By Andonis Vassiliades
In previous critical articles, one hardly a month after Trump took first took Office as an unknown quantity, I raised serious questions about his ability to govern and the risks he posed to the US and to the world. A year later I looked at his performance vis-a-vis his policies and particularly his determination to keep upsetting the world economic and political stability with a trade war and other policies based on a purely selfish and arrogant attitude to world economic and political affairs. I caricatured him as some idiot who knows he is sitting on dynamite but cannot resist his ego telling him and propelling him to be dangerous to himself and others by repeatedly testing whether or when the dynamite might blow up. I wrote about his big ego that drives him to be predictably unpredictable, maliciously vitriolic and impatient with a short fuse, unreliable and toxic: corrosive to all things normal and stable.
Soon afterwards I attempted as a psychologist (one of my many professional hats) to draw interpretations of his character by carrying out a content analysis of his tweets. I linked these to his demeanour, verbal and non-verbal communications. Most of his utterings were found to be gibberish nonsensical repetitions of praise for himself and his self-assessed charismas and praise for those standing by him – but predictably turning on them when they have served their purpose. For anyone else, particularly critics, his weapon of destruction is foul, fiercely undiplomatic comments spiced with colourful epithets and name-calling.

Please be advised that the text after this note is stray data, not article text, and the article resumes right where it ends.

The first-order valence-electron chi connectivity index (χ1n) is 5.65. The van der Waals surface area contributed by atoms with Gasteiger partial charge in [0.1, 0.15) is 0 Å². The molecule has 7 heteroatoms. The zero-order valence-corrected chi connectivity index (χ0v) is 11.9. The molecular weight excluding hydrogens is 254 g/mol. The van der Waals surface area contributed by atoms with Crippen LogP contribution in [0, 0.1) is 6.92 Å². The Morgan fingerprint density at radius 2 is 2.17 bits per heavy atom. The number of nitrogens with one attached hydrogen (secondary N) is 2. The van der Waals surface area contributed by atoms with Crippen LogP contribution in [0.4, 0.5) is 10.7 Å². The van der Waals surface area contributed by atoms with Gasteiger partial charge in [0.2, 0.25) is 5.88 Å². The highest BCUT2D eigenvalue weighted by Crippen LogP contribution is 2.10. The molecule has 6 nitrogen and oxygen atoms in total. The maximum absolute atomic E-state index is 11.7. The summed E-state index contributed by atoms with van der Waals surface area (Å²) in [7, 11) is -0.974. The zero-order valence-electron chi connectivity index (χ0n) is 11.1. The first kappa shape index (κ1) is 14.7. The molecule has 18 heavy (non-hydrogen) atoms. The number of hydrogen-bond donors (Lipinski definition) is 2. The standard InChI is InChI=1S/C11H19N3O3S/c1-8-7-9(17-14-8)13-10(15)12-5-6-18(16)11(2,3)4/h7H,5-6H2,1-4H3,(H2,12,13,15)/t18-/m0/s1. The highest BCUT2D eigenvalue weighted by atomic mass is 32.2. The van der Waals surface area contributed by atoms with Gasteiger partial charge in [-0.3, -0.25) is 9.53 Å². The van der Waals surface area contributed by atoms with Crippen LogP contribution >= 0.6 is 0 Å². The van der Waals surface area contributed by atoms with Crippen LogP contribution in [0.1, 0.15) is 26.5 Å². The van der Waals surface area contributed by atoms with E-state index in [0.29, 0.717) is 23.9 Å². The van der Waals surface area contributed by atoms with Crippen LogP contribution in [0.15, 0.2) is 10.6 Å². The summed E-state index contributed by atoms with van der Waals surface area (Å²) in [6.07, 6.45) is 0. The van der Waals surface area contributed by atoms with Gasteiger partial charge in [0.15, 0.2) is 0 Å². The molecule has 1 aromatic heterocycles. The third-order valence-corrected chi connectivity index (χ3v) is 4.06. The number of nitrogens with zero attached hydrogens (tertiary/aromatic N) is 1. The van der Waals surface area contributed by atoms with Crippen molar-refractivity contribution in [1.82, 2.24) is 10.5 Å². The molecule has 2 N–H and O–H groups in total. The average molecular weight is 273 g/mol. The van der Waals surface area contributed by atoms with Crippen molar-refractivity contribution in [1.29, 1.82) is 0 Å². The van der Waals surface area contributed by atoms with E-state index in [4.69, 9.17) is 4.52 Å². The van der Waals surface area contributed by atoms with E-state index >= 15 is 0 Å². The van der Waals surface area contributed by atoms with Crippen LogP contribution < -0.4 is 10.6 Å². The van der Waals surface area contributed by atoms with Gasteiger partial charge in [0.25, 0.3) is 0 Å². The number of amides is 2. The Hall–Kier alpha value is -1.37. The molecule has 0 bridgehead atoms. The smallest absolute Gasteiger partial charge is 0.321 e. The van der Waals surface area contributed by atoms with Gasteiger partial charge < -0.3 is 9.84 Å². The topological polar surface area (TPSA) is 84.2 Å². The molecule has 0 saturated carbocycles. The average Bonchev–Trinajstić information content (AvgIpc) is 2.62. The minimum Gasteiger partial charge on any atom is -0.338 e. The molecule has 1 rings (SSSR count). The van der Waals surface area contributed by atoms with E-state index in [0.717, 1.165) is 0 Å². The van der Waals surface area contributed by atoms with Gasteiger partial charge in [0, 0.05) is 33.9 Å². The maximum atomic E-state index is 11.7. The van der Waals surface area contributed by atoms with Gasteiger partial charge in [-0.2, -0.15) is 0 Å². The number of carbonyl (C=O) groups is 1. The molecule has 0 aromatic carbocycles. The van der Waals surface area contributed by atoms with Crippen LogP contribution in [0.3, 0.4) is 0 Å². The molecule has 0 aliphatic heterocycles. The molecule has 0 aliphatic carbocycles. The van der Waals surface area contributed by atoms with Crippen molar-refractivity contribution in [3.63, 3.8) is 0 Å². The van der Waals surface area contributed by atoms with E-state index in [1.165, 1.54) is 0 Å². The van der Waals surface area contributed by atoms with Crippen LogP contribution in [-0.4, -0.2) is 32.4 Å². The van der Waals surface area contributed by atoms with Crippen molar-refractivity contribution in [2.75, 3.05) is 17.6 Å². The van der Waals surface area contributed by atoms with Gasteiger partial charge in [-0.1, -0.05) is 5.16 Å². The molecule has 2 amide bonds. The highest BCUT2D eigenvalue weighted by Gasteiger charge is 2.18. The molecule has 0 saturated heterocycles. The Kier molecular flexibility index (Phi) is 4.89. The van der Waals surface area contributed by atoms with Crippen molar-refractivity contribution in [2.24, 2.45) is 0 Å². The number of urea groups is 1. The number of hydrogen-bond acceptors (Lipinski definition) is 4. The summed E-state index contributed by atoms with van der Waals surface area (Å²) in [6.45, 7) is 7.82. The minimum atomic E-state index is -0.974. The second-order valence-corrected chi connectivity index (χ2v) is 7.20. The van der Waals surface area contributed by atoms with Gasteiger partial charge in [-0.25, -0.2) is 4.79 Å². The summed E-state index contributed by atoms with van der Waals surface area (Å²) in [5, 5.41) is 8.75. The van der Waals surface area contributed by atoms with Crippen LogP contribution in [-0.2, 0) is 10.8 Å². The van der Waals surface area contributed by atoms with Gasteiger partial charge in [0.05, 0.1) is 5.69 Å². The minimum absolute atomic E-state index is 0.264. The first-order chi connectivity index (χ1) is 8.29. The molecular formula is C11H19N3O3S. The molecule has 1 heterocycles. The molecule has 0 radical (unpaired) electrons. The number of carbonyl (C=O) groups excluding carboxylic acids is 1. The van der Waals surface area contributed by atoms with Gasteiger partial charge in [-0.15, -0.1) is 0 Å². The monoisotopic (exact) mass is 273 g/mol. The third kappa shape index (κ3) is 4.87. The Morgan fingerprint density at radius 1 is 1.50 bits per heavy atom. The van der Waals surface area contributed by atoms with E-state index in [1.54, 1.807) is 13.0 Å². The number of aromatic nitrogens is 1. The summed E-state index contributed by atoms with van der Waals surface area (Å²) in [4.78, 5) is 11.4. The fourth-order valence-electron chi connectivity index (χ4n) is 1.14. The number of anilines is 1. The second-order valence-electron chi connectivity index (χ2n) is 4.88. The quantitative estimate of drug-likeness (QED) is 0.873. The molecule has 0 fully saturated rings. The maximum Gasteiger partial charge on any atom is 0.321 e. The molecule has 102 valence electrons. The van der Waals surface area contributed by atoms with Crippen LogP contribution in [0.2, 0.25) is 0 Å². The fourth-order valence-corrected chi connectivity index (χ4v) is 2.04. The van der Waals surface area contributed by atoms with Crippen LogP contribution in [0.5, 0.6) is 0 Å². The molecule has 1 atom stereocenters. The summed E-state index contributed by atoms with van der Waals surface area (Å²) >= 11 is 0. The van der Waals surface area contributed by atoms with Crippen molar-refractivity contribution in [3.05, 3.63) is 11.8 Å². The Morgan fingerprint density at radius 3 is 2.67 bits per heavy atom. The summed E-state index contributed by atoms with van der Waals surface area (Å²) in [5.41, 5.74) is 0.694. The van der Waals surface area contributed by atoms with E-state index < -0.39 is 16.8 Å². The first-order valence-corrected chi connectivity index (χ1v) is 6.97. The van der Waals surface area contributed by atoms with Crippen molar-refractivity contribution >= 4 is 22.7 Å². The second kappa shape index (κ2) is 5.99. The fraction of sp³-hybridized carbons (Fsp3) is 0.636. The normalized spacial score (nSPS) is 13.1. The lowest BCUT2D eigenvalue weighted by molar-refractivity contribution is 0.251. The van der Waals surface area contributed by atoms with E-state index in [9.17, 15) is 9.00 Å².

Through those observations, my assessment of his personality traits was less than complimentary. I said he was insecure and his elicited behaviour an attempt to cover for his inadequacies; that he was ignorant and inept; a narcissist and a loner who is bent on turning the office of the US Presidency into an Imperial Presidency which demands single-minded obedience but which also encourages the rise of bigotry, tribalism and nihilism.
The recent leaked confidential comments by Britain’s then ambassador to the US Sir Kim Darroch about Donald Trump and his administration adds credence to my observations and a new dimension to the whole affair known as ‘Trump’.
This is part of the ambassador’s assessment: ‘For a man who has risen to the highest office on the planet, President Trump radiates insecurity… There is no filter [that prevents him from making offensive comments]… As seen from here, we really don’t believe that this administration is going to become substantially more normal; less dysfunctional, less unpredictable, less faction-riven, less diplomatically clumsy and inept’.
In return, Trump, the President, responded thus: ‘The wacky Ambassador that the UK foisted upon the United States is not someone we are thrilled with, a very stupid guy… I don’t know the Ambassador but have been told he is a pompous fool. Tell him the USA now has the best Economy & Military anywhere in the world, by far… Thank you Mr. President!’